Kerry videotaped a message to members of Congress warning against any new sanctions during the six-month period of talks foreseen by a deal struck last weekend in Geneva.
"We are immediately going to work on the final agreement, the comprehensive agreement, and our diplomats and our experts will be at the negotiating table very soon again working to achieve this final comprehensive agreement that addresses all of our concerns and our friends: Israel, Saudi Arabia, the Arab Emirates, others," Kerry said.
"We are going to get this done, I hope, but we're not cocky about it. We're not overconfident. It's going to take a lot of work, and in the end, it's really up to Iran to make the choice, to prove that its program is indeed peaceful. They can say it, but saying it doesn't make it happen. It has to be proven. In the end, they have to be the ones to make the choice to do that," Kerry said.
This agreement is the first in almost a decade to put any kind of meaningful limits on Iran's nuclear program, Kerry said.
"We're not just slowing down its progress; we're actually halting it and even rolling it back in some key areas. That's very important. It means that even as we continue to move forward with negotiations, Iran's nuclear program will not move forward, and in some respects it's going to be moving backwards," Kerry said.
Meanwhile both the State Department and the White House cautioned the Congress against imposing any new set of sanctions, arguing that such a move would be counterproductive.
"It could divide the P5-plus-one, because other countries would think that the United States is not living up to our end of the bargain, in terms of giving the negotiations a chance. It could have the opposite impact of what is intended by driving the Iranians to take a harder line in these negotiations and response," State Department spokesperson Jen Psaki said.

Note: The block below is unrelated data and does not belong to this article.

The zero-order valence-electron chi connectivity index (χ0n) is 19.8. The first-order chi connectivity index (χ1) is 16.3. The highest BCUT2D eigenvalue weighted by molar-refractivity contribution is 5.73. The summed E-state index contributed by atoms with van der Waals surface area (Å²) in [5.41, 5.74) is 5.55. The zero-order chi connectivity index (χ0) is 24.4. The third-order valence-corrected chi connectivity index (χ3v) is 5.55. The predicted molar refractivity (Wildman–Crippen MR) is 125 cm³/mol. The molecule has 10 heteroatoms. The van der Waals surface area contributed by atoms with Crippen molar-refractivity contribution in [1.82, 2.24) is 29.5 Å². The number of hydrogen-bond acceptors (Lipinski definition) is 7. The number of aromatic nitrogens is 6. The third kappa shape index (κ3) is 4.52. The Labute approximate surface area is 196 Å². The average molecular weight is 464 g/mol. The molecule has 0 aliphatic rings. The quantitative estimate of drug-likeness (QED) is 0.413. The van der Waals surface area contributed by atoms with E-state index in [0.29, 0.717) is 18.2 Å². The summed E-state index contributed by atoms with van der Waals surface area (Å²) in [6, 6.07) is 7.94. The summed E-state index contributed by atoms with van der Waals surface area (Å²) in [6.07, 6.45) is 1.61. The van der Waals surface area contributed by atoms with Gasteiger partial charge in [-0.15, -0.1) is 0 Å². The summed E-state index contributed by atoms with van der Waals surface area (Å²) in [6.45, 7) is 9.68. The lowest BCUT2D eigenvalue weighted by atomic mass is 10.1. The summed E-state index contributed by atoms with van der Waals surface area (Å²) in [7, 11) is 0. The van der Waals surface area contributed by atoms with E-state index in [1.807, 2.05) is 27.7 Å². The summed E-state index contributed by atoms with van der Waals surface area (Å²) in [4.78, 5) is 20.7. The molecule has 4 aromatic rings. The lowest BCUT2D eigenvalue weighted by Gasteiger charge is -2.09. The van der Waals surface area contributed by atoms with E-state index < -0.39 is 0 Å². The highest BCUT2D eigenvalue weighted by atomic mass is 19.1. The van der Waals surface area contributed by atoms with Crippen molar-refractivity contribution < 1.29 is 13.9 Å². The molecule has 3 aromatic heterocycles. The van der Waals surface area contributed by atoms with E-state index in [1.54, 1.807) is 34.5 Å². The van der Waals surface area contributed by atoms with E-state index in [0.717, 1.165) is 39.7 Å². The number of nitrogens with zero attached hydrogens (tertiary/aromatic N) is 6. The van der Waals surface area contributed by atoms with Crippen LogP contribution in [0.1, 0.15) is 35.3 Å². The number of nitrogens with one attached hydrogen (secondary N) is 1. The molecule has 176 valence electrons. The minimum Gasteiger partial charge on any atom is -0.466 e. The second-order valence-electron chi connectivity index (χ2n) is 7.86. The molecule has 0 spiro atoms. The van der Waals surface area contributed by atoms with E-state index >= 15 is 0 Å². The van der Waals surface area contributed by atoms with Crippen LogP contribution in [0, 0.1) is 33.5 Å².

"The Iranians could also seek to exploit divisions in the international community to unravel the international sanctions regime. Because we negotiated with the P5-plus-one, this isn't just about one country's impact. It's about all of the countries' impact. It isn't the US trade embargo alone. It's also our ability to get other countries to reduce their purchases of Iranian oil, to cut Iran off from the international financial system," Psaki said.
The White House echoed the message, warning that any "additional sanctions before this diplomatic window could be pursued would undermine our credibility about the goal of these sanctions."
Deputy White House spokesperson Josh Earnest said, "We're not sanctioning just for the sake of sanctions and we're not sanctioning the Iranians specifically to punish them. We have these sanctions in place to pressure Iran to consider and pursue a diplomatic option."
The moves came after Iran and major powers reached an accord in Geneva on Sunday on the Islamic state's nuclear ambitions.
Under the deal, Iran has agreed to freeze certain aspects of its nuclear program in exchange for an estimated USD 7 billion of relief from crippling sanctions.


Latest News from World News Desk